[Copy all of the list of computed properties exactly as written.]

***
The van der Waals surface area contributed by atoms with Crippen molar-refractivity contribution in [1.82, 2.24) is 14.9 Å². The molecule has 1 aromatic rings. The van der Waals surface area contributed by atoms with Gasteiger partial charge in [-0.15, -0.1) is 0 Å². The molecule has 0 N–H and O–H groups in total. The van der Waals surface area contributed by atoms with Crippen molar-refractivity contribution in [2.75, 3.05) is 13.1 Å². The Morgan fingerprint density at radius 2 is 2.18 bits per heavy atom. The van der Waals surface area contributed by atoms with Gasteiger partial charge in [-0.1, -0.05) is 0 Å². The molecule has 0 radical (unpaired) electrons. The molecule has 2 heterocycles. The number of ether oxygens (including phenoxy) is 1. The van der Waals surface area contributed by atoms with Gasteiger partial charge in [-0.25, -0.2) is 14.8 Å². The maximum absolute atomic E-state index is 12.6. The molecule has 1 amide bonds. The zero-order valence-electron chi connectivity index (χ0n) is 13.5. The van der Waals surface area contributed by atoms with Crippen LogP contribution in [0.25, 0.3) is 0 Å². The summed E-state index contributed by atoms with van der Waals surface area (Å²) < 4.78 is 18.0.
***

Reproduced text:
The van der Waals surface area contributed by atoms with Crippen molar-refractivity contribution in [1.82, 2.24) is 14.9 Å². The molecule has 1 aromatic rings. The van der Waals surface area contributed by atoms with Gasteiger partial charge in [-0.15, -0.1) is 0 Å². The molecule has 0 N–H and O–H groups in total. The van der Waals surface area contributed by atoms with Crippen molar-refractivity contribution in [2.75, 3.05) is 13.1 Å². The Morgan fingerprint density at radius 2 is 2.18 bits per heavy atom. The van der Waals surface area contributed by atoms with Gasteiger partial charge in [-0.1, -0.05) is 0 Å². The molecule has 0 radical (unpaired) electrons. The molecule has 2 heterocycles. The number of ether oxygens (including phenoxy) is 1. The van der Waals surface area contributed by atoms with Gasteiger partial charge in [-0.25, -0.2) is 14.8 Å². The maximum absolute atomic E-state index is 12.6. The molecule has 1 amide bonds. The zero-order valence-electron chi connectivity index (χ0n) is 13.5. The van der Waals surface area contributed by atoms with Crippen LogP contribution in [0.25, 0.3) is 0 Å². The summed E-state index contributed by atoms with van der Waals surface area (Å²) < 4.78 is 18.0.